# What Do the Slope and Y-Intercept Represent in a Force vs. Acceleration Graph?

• yeopar
In summary, the conversation revolved around the experiment conducted using a cart and a pulley, adding hangers with different masses and measuring forces with a GLX machine. The resulting graph showed a trend line with an equation of y=2.16+0.11, where the slope represented acceleration and the Y intercept represented force. However, the independent and dependent variables on the graph were labeled incorrectly, causing confusion about the meaning of the slope and Y intercept.
yeopar

## Homework Statement

we used a cart and a pulley connected, and we added hangers with different masses. masses on hangers were: 0.02, 0.03,0.04, 0.05, 0.06,0.07 (kg) and the forces measured with GLX machine were: 0.19, 0.29, 0.39, 0.49, 0.59, 0.69. then we found out our acceleration and we graphed everything. Force on y-axis and acceleration on x axis. and we got our equation from the trend line which was: y=2.16+0.11

question: what is the value (including units) and the meaning of the slope of your graph?
what is the value (including units) and the meaning of the Y intercept?

## Homework Equations

slope of our graph would mean mass since, F/A=M

## The Attempt at a Solution

slope of our graph would mean mass, according to the formula we know derived from Newton's second law of motion, but our masses weren't constant. So what would the slope of the graph mean?

and what does Y intercept of the graph mean?

yeopar said:

## Homework Statement

we used a cart and a pulley connected, and we added hangers with different masses. masses on hangers were: 0.02, 0.03,0.04, 0.05, 0.06,0.07 (kg) and the forces measured with GLX machine were: 0.19, 0.29, 0.39, 0.49, 0.59, 0.69. then we found out our acceleration and we graphed everything. Force on y-axis and acceleration on x axis. and we got our equation from the trend line which was: y=2.16+0.11

question: what is the value (including units) and the meaning of the slope of your graph?
what is the value (including units) and the meaning of the Y intercept?

## Homework Equations

slope of our graph would mean mass since, F/A=M

## The Attempt at a Solution

slope of our graph would mean mass, according to the formula we know derived from Newton's second law of motion, but our masses weren't constant. So what would the slope of the graph mean?

and what does Y intercept of the graph mean?

It looks to me that your data included Force and mass. You have a bunch of masses written down... 0.02kg, 0.03kg, 0.04kg,... these are masses.

So I can only conclude that you were attempting to determine the acceleration which you basically wrote. You graphed Force against mass so the slope you found was acceleration.
F/m = a

yeopar said:

## Homework Statement

we used a cart and a pulley connected, and we added hangers with different masses. masses on hangers were: 0.02, 0.03,0.04, 0.05, 0.06,0.07 (kg) and the forces measured with GLX machine were: 0.19, 0.29, 0.39, 0.49, 0.59, 0.69. then we found out our acceleration and we graphed everything. Force on y-axis and acceleration on x axis. and we got our equation from the trend line which was: y=2.16+0.11

question: what is the value (including units) and the meaning of the slope of your graph?
what is the value (including units) and the meaning of the Y intercept?

## Homework Equations

slope of our graph would mean mass since, F/A=M

## The Attempt at a Solution

slope of our graph would mean mass, according to the formula we know derived from Newton's second law of motion, but our masses weren't constant. So what would the slope of the graph mean?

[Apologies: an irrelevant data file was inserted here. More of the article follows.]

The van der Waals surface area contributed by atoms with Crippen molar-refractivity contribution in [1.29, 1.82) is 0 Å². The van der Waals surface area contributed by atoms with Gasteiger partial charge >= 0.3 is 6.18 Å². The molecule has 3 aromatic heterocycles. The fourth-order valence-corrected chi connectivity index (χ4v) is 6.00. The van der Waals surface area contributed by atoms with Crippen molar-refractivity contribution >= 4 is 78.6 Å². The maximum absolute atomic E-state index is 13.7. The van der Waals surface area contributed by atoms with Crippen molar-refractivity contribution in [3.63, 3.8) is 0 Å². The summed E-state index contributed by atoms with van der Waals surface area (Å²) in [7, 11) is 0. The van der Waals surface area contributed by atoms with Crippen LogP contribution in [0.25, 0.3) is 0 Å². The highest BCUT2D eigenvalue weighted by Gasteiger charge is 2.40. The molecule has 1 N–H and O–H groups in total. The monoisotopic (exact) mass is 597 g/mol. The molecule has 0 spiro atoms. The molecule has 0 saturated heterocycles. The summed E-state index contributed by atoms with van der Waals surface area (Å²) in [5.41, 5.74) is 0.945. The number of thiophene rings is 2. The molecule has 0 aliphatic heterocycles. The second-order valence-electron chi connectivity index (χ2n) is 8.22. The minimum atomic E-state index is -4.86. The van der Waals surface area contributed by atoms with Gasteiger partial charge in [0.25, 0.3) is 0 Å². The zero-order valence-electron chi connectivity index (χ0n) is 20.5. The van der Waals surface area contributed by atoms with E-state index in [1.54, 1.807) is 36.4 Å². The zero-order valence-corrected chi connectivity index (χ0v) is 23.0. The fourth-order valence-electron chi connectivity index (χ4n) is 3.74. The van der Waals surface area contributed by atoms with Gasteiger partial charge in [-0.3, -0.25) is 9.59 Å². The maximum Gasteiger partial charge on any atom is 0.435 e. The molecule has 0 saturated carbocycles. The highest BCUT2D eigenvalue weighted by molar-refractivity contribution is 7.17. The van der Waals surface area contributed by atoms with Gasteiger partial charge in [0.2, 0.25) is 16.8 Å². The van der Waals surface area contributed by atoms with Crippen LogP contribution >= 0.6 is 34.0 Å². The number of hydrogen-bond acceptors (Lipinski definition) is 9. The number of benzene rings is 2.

and what does Y intercept of the graph mean?

It looks to me that your data included Force and mass. You have a bunch of masses written down... 0.02kg, 0.03kg, 0.04kg,... these are masses.

So I can only conclude that you were attempting to determine the acceleration which you basically wrote. You graphed Force against mass so the slope you found was acceleration.
F/m = a

I think the part in red I highlighted is where you got a bit off...

can i send you the copy of our excel sheet so that you can look it over?

*should i?

what pgardn is trying to say is that you incorrectly labeled the graph, the independent variable should be the masses you acquired and the dependent variable would be the force.
Now to graph this you'd place mass on the x-axis and force on the y axis. Thus the slope would be f/m=a.

## What is a Force & Acceleration graph?

A Force & Acceleration graph is a visual representation of the relationship between force and acceleration. It shows how changes in force affect the acceleration of an object.

## What does the slope of a Force & Acceleration graph represent?

The slope of a Force & Acceleration graph represents the mass of the object. The steeper the slope, the greater the mass of the object.

## How is a Force & Acceleration graph related to Newton's Second Law of Motion?

Newton's Second Law of Motion states that the acceleration of an object is directly proportional to the net force acting on it and inversely proportional to its mass. A Force & Acceleration graph visually shows this relationship.

## What is the difference between a positive and negative slope on a Force & Acceleration graph?

A positive slope on a Force & Acceleration graph represents a positive acceleration, meaning the object is speeding up. A negative slope represents a negative acceleration, meaning the object is slowing down.

## How can a Force & Acceleration graph be used to calculate the net force on an object?

The net force on an object can be calculated by finding the slope of the graph and multiplying it by the mass of the object. The resulting value will be the net force acting on the object.

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